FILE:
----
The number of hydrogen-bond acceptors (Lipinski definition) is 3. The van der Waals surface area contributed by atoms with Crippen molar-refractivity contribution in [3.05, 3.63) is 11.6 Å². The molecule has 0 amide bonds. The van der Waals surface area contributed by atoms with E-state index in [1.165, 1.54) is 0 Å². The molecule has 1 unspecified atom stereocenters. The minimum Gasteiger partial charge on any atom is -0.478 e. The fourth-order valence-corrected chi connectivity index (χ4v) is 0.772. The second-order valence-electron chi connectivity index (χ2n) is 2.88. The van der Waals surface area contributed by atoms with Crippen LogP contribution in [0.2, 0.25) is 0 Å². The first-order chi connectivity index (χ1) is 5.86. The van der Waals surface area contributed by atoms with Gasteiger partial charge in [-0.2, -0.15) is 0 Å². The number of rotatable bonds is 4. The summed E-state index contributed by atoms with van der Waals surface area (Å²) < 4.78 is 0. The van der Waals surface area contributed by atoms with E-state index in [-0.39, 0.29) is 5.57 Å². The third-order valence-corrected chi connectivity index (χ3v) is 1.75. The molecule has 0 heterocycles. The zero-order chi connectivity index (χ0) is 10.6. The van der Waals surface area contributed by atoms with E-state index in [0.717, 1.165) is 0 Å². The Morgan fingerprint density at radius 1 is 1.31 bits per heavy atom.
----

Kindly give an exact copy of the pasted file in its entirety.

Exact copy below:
The number of hydrogen-bond acceptors (Lipinski definition) is 3. The van der Waals surface area contributed by atoms with Crippen molar-refractivity contribution in [3.05, 3.63) is 11.6 Å². The molecule has 0 amide bonds. The van der Waals surface area contributed by atoms with E-state index in [1.165, 1.54) is 0 Å². The molecule has 1 unspecified atom stereocenters. The minimum Gasteiger partial charge on any atom is -0.478 e. The fourth-order valence-corrected chi connectivity index (χ4v) is 0.772. The second-order valence-electron chi connectivity index (χ2n) is 2.88. The van der Waals surface area contributed by atoms with Crippen LogP contribution in [0.2, 0.25) is 0 Å². The first-order chi connectivity index (χ1) is 5.86. The van der Waals surface area contributed by atoms with Gasteiger partial charge in [-0.2, -0.15) is 0 Å². The number of rotatable bonds is 4. The summed E-state index contributed by atoms with van der Waals surface area (Å²) < 4.78 is 0. The van der Waals surface area contributed by atoms with E-state index in [-0.39, 0.29) is 5.57 Å². The third-order valence-corrected chi connectivity index (χ3v) is 1.75. The molecule has 0 heterocycles. The zero-order chi connectivity index (χ0) is 10.6. The van der Waals surface area contributed by atoms with E-state index in [0.717, 1.165) is 0 Å². The Morgan fingerprint density at radius 1 is 1.31 bits per heavy atom.